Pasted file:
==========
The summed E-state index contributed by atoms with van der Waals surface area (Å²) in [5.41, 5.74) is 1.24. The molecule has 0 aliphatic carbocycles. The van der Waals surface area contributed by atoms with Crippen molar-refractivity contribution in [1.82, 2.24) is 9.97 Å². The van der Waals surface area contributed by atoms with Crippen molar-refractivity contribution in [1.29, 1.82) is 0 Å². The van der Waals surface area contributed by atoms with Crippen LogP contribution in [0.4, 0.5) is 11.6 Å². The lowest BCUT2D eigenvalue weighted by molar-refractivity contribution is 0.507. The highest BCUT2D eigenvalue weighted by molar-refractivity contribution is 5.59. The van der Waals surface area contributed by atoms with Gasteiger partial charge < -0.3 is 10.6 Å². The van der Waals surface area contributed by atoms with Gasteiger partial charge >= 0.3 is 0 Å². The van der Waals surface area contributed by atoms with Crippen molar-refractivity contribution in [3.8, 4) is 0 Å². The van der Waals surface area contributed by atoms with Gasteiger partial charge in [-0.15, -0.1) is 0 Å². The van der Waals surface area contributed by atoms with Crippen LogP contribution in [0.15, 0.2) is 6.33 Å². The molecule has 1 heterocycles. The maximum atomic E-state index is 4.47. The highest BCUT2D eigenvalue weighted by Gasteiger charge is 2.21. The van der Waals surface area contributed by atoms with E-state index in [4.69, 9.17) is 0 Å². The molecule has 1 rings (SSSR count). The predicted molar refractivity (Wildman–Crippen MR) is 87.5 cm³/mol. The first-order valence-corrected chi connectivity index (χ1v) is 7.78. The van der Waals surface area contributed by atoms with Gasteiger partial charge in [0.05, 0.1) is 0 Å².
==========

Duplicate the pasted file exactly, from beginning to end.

The summed E-state index contributed by atoms with van der Waals surface area (Å²) in [5.41, 5.74) is 1.24. The molecule has 0 aliphatic carbocycles. The van der Waals surface area contributed by atoms with Crippen molar-refractivity contribution in [1.82, 2.24) is 9.97 Å². The van der Waals surface area contributed by atoms with Crippen molar-refractivity contribution in [1.29, 1.82) is 0 Å². The van der Waals surface area contributed by atoms with Crippen LogP contribution in [0.4, 0.5) is 11.6 Å². The lowest BCUT2D eigenvalue weighted by molar-refractivity contribution is 0.507. The highest BCUT2D eigenvalue weighted by molar-refractivity contribution is 5.59. The van der Waals surface area contributed by atoms with Gasteiger partial charge < -0.3 is 10.6 Å². The van der Waals surface area contributed by atoms with Gasteiger partial charge >= 0.3 is 0 Å². The van der Waals surface area contributed by atoms with Crippen molar-refractivity contribution in [3.8, 4) is 0 Å². The van der Waals surface area contributed by atoms with Gasteiger partial charge in [-0.15, -0.1) is 0 Å². The van der Waals surface area contributed by atoms with Crippen LogP contribution in [0.15, 0.2) is 6.33 Å². The molecule has 1 heterocycles. The maximum atomic E-state index is 4.47. The highest BCUT2D eigenvalue weighted by Gasteiger charge is 2.21. The van der Waals surface area contributed by atoms with E-state index in [4.69, 9.17) is 0 Å². The molecule has 1 rings (SSSR count). The predicted molar refractivity (Wildman–Crippen MR) is 87.5 cm³/mol. The first-order valence-corrected chi connectivity index (χ1v) is 7.78. The van der Waals surface area contributed by atoms with Gasteiger partial charge in [0.05, 0.1) is 0 Å².